In rural America, beware
of dog signs are security

systems posted, point
blank in single pane

windows. The bullet always so much
worse than the bang.

Sometimes I imagine I never left
the fields in which I was unwelcome.

Sometimes I can still
see my father hiding

plywood riddled with rusty
nails under a bed of fall

leaves. In rural America
the warning is to draw

first blood. I remember
the ATVs with their popped

tires, the neighbors’ horses
with their tetanused hooves.

You know, friendship
is so unlikely to bloom

where you are unwanted.
My father and the land

taught me everything
about being small and quiet.

They taught me
not to want
a thing.



Though Odysseus was gone for 20 years
my sister was gone for 9

Which is almost as long
as the Trojan war. The year
my father took her was all oil spills

and counting the distance between us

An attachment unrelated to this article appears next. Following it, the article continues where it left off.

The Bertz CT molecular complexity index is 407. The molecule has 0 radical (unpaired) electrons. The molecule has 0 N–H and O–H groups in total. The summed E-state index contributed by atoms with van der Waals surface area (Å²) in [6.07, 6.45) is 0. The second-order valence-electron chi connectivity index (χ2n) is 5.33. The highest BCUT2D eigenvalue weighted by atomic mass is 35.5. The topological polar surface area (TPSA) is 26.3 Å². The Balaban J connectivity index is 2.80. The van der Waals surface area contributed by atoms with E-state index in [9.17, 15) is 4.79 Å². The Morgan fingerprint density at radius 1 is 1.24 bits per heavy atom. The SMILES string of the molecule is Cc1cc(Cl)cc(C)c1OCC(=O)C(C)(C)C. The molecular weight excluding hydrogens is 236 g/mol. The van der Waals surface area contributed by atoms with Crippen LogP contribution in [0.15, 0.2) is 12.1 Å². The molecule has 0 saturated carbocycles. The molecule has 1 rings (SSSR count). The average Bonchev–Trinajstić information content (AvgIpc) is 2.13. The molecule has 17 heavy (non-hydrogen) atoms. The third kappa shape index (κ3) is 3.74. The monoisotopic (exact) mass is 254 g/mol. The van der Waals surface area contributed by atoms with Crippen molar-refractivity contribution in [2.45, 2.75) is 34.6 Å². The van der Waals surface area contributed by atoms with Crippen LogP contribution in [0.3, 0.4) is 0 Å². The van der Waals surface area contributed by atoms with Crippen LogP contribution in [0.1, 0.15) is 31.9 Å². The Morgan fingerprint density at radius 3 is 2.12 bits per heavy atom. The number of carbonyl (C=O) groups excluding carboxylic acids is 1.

with cigarettes, flipped end over end
for thousands of watery miles.

My father only loves fentanyl
and his own brass hands.

It has always been this way.

Yesterday, when my sister escaped
in the middle of the night,
she wore

black eyes
and a pillowcase
for luggage. In the morning,

my mother made
her waffles—like she would have
any other Sunday.

Kayleb Rae Candrilli is author of What Runs Over with YesYes Books, which was a 2017 finalist for the Lambda Literary Award in transgender poetry. Their second collection, All the Gay Saints, won the 2018 Saturnalia Book Contest and is forthcoming in Spring 2020. You can read more of Candrilli’s work here.